Archive for June, 2011

Was Leo III’s reign good or bad for Byzantium?

Jun 25 2011 Published by under Iconoclasm,Leo III

Jack asks if Leo III was beneficial or detrimental to the Byzantine Empire.

If you ask five historians this question you may very well get five different answers- Leo is a complicated figure.  I’ve changed my mind about him several times, but have gradually come to feel that he was a beneficial ruler.  Here’s why.

Leo was born in Syria (but grew up on the Black Sea Coast of Bulgaria) and cut his teeth on the eastern frontier.  This gave him a knowledge of the Arab mind that stood him in good stead when he became emperor.  When he arrived in Constantinople in 717 Byzantium was in a terrible predicament.  Heraclius’ dynasty had petered out with the bloody Justinian II, the Arabs were already on their way with a massive fleet and land army to exterminate the empire, and the current occupant of the throne (Theodosius III) was an overwhelmed tax collector who had been crowned against his will.  (When Leo arrived, Theodosius was more than happy abdicate and become the bishop of Ephesus)  A month after Leo’s coronation a gigantic Muslim army was pounding at the gates.  Things looked bleak but Leo somehow kept up morale and outmaneuvered the Arabs at every turn.  Within months they were suffering from inadequate sanitation and freezing temperatures.  After they were appropriately demoralized Leo sent in the fireships against the enemy navy and- in what is surely one of the most brilliant unsung victories in history- managed to bamboozle the Bulgarians into attacking the Arab army for him.  Less than half of the Muslim infantry made it home and the grand fleet lost all but 5 ships.  Had there been a less capable man on the throne (Theodosius III for instance), Constantinople probably would have fallen in the eighth century and Islam would have had a free run at an undeveloped and divided Europe.

That’s the part of the legacy that most can agree is positive.  Offsetting that is Iconoclasm.  In 726 Leo came to the conclusion that the Byzantine love of icons had strayed into idolatry and he ordered the city’s most prominent icon to be torn down.  That unleashed two centuries or so of controversy that was among the most destructive in the empire’s history.

So why conclude that his reign was on balance beneficial?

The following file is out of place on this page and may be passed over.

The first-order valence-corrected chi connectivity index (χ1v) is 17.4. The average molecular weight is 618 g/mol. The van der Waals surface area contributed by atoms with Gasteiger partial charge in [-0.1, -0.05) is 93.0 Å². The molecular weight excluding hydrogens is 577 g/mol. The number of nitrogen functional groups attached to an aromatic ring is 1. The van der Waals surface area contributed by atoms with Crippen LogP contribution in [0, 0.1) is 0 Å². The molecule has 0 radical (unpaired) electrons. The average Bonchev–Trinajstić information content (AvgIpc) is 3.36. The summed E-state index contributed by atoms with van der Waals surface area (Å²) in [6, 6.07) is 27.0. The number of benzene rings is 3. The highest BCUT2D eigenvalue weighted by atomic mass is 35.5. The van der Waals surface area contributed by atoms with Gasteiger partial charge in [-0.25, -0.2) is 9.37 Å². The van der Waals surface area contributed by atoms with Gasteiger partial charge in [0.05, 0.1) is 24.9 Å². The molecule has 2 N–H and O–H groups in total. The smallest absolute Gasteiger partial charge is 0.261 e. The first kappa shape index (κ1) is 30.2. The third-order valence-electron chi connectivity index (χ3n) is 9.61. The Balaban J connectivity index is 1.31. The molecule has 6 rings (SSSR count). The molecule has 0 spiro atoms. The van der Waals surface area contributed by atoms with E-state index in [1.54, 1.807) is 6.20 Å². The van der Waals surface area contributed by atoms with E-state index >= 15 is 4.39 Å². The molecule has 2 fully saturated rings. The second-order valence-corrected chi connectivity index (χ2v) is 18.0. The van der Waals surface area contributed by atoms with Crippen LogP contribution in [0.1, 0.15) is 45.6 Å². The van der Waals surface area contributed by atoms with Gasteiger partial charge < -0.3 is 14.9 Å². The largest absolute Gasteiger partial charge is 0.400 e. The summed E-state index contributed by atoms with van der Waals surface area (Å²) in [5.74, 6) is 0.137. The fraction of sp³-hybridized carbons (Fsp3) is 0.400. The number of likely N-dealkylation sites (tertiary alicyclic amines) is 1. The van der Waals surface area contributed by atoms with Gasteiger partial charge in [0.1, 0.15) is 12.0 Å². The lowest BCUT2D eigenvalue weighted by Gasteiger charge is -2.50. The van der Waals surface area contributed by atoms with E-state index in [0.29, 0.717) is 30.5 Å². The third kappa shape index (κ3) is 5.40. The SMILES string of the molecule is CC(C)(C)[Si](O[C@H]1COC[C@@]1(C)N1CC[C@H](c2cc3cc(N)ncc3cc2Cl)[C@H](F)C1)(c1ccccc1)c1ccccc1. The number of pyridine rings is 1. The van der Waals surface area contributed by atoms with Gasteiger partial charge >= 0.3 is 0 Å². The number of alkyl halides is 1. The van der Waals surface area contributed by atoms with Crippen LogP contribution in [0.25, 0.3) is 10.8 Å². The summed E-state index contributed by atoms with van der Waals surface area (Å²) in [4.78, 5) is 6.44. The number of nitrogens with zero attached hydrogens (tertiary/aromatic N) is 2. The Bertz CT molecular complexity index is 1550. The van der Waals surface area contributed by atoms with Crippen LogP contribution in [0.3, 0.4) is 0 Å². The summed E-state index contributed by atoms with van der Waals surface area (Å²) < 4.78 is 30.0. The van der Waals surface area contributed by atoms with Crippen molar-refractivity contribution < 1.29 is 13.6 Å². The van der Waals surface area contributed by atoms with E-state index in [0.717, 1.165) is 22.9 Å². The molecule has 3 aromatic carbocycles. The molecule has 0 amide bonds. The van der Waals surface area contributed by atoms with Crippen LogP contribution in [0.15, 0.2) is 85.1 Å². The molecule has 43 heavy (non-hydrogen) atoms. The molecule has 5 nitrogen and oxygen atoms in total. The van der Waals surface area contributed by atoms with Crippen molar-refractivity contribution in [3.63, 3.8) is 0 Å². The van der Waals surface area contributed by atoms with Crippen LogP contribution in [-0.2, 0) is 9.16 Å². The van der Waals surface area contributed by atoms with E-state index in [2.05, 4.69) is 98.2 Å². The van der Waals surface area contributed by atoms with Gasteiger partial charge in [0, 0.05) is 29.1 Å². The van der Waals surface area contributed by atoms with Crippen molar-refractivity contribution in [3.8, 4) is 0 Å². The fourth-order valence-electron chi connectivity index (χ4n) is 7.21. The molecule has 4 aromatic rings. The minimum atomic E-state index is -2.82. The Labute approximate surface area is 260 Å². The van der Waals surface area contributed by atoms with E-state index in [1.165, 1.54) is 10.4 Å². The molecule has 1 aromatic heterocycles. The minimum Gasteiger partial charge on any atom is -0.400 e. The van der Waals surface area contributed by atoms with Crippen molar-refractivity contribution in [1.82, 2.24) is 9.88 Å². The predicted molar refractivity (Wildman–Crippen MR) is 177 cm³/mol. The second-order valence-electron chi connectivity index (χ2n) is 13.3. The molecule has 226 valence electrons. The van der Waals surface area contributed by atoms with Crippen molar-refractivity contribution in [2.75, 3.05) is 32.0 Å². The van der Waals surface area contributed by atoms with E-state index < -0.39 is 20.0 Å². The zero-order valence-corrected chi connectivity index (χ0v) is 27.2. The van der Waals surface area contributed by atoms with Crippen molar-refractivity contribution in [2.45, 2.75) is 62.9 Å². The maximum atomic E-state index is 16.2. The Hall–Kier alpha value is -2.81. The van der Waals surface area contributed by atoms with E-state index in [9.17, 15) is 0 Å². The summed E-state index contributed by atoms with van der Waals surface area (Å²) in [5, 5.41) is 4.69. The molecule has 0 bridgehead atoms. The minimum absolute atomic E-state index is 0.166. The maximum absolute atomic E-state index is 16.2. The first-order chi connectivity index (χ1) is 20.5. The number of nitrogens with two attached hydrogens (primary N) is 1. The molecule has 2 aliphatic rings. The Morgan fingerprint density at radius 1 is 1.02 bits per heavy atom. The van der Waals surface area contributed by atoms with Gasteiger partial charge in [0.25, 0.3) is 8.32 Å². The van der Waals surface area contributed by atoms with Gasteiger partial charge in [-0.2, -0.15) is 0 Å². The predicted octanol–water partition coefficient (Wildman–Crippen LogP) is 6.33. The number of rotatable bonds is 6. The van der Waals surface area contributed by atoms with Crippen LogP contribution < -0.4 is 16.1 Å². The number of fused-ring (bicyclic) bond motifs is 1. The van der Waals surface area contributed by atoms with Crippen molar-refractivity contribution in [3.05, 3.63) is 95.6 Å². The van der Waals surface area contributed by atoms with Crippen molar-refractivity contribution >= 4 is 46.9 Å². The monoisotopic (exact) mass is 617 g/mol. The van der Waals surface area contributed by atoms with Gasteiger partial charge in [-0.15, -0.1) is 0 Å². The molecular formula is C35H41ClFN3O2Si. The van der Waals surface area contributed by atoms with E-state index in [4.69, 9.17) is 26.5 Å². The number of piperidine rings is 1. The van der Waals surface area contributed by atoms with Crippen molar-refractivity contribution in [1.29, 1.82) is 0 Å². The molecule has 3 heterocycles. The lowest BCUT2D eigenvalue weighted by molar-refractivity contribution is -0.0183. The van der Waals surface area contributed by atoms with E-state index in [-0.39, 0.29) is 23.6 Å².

Because I think it’s unfair to blame Leo for everything that came after him.  And by the true iconoclast’s standards, it’s doubtful that he was really even one of them.  The use of icons had gone overboard- they stood in for godparents at baptisms and most people agreed that it could stand to be ratcheted down a notch or two.  There was also a popular belief that Arab victories in Asia (and the terrible earthquake of 726) were due to divine displeasure over idolatry.  Leo gave a sermon in the Hagia Sophia to that effect and it was greeted with rousing applause.  I don’t think he ever intended to say that icons were inherently bad- he promulgated a revision to the law code in 726 that didn’t even mention them- and contemporary Muslim and Armenian sources don’t number him among the iconoclasts.

His most controversial action was to rip down the famous icon above the imperial palace, but this can be explained in two ways.  First, just before the Arab army had been routed the Patriarch had processed around the city walls bearing an icon of Mary and the subsequent victory was credited to divine intervention.  Leo’s own efforts were downplayed and it’s quite possible that he was a tad peeved.  Secondly (and more importantly), he replaced the icon with a simple cross and the inscription “I drive out the enemies and kill the barbarians.”  I think this was an attempt to resurrect the cross as a victorious symbol.  Leo’s main argument was always that the Arabs were winning because the Byzantines had abandoned their true faith.  What better way to get back to basics than by fighting under the same symbol that had led Constantine and Heraclius to such incredible victories?  This was not so much a strike against the idea of icons as it was a re-branding.  There is no evidence to suggest he ever persecuted those who disagreed with him on the issue, and in fact he (ironically) tried to promote religious unity his entire reign.  He was always a moderate and for most of his reign he had popular opinion on his side- hardly the divisive figure later writers tried to make him.  His son Constantine V, on the other hand, took the whole thing to an extreme.  He really did have a theological axe to grind against icons and suppressed them with a single-minded fervor that crossed into obsession.

It’s been all too easy for most historians to throw Leo under the bus as the guy who started all the trouble.  Somehow it seems a bit ungrateful to blame him for his successors’ fanaticism…

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What was Byzantine Athens like?

Jun 15 2011 Published by under Athens

Justin asks how Athens fared during the Byzantine period.

To put it bluntly, Constantinople’s gain was every other prestigious city’s loss.  Constantine and his immediate successors looted Athens of much of its impressive works of art, including the famous statue of Athena that graced the Parthenon.  This, combined with an exodus of talent (the action was clearly in Constantinople) reduced the city to a shell of itself.  The deathblow, however, was Justinian’s closing of the Academy which ended its one remaining attraction as a university town.  In 580 invading Slavs burned the lower city and (in a demonstration of how little importance was now attached to the place) it took the empire a decade to rebuild.